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1. Ogden, Utah
Ogden lies only 40 miles north of Salt Lake City’s International airport and its two primary mountains – Snowbasin and Powder Mountain. Spread across the lower flanks of the popular Wasatch Range, Ogden has recently become a key Mountain hub for the outdoor industry. Head 30 minutes into the Wasatch for your choice of skiing styles on two sprawling mountains. Snowbasin underwent major renovation for the 2002 Winter Olympics and has elegant base lodges with state of the art lifts, including a tram and two gondolas. It boasts expert terrain rivaling anything in Utah. Powder Mountain is a throwback hill with simple lodges and non-high-speed chairlifts. Both areas are shockingly very less crowded.
2. Reno, Nevada
Before its reinvention as an outdoorsy city filled with university students and skiers, Reno was a gambling mecca in the 20th century. Reno sits at the northern end of Lake Tahoe that has the thickest concentration of ski resorts in North America. Within 100 miles of Reno’s international airport, 18 resorts are located. At a 20-minute drive from the downtown there is Mount Rose. While it might not be the biggest ski area around, it is definitely economical and offers an excellent beginner program. In addition to that, it has the highest base elevation in the Tahoe region (8,260 ft.) that helps escape the rains that can spoil the area’s snow pack. Hundreds of millions of dollars have been put in to revamp the city and that has resulted in the sprouting of many cafes and galleries.
3. Sandpoint, Idaho
- Sitting by Lake Pend Oreille and with the Selkirk Mountains for a backdrop, the logging town of Sandpoint has been reinvented into a ski town and an oasis for adventure and leisure travelers alike. This town is gaining popularity and yet is under-visited, hence never making it feel crowded. It is located only 90 minutes from Spokane’s international airport. Sprawling across 2,900 acres, Schweitzer Mountain Resort is just 11 miles north of town. The ski area here is known for some of the best tree skiing in the country. With unending glades draped across its three peaks, it’s a non-extreme skier’s dream. Located at a comfortable height of 6,389 feet, it gives you the chance to gulp down plenty of oxygen while up there!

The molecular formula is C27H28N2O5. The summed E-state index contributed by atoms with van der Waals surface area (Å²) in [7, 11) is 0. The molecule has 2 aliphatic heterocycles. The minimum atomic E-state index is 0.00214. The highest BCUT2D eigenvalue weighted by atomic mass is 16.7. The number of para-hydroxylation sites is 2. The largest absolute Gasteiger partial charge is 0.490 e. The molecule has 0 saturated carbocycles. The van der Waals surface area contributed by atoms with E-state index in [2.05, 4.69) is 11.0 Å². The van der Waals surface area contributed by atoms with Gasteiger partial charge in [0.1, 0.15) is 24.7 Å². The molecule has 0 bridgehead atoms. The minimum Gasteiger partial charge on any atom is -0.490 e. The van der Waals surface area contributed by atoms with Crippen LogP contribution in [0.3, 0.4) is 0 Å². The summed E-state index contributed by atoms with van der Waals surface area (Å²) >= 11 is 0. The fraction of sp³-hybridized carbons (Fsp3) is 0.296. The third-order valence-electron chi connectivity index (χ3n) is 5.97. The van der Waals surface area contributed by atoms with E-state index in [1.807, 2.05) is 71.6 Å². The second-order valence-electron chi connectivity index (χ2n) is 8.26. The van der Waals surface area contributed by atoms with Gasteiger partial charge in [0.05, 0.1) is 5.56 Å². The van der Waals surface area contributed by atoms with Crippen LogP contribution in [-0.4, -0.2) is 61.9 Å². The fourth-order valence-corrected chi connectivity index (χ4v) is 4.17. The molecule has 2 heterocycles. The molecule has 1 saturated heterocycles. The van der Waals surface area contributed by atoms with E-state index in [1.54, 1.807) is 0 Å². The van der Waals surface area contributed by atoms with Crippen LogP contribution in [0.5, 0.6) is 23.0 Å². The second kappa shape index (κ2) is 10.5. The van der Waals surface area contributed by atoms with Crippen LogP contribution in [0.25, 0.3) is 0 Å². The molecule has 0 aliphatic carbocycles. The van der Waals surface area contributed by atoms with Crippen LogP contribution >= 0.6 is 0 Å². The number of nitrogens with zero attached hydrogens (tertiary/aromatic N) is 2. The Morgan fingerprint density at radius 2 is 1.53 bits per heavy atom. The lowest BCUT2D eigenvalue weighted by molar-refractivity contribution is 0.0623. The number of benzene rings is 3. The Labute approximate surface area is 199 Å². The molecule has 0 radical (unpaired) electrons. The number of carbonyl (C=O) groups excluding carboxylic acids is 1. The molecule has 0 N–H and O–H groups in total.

4. Red Lodge, Montana
This sparsely populated western town of Red Lodge has pleasantly become one of the best ski towns in the Rockies. 6 miles away from the town, Red Lodge Mountain Resort rises 2,400 feet up Grizzly Peak. With an area of 1,600 acres, it might not have a huge ski area, but it caters to the needs of the entire family. From gentle beginner runs to 2.5 mile-long groomers to double-black tree skiing in the upper reaches, it has it all. There is a Midway Chalet halfway up the mountain that offers spectacular views of 5 different mountain ranges. It is never too crowded and that gives first-timers a great opportunity to get lessons and lift tickets. The area is beaming with coffee shops, art galleries and many restaurants serving organic and local food.
5. Waitsfield, Vermont
- The serene village of Waitsfield is nestled in the Mad River Valley, deep in the Green Mountains of northern Vermont. The Mad River Glen is the country’s only cooperatively owned ski area. It is unique and the only one on the National Register of Historic Places. This place can’t be concerned with stuff like condos, snowboards and high-speed chairs (these aren’t allowed!). It’s the perfect spot for some pure, eastern, rustic skiing! Just down the spine of the Greens, Sugarbush offers a more modern experience. Having gone through a recent renovation, it offers Snowcat rides on powder days. With a height of 2,600 feet, high speed spaces and extensive snowmaking, there’s plenty of skiing for everyone.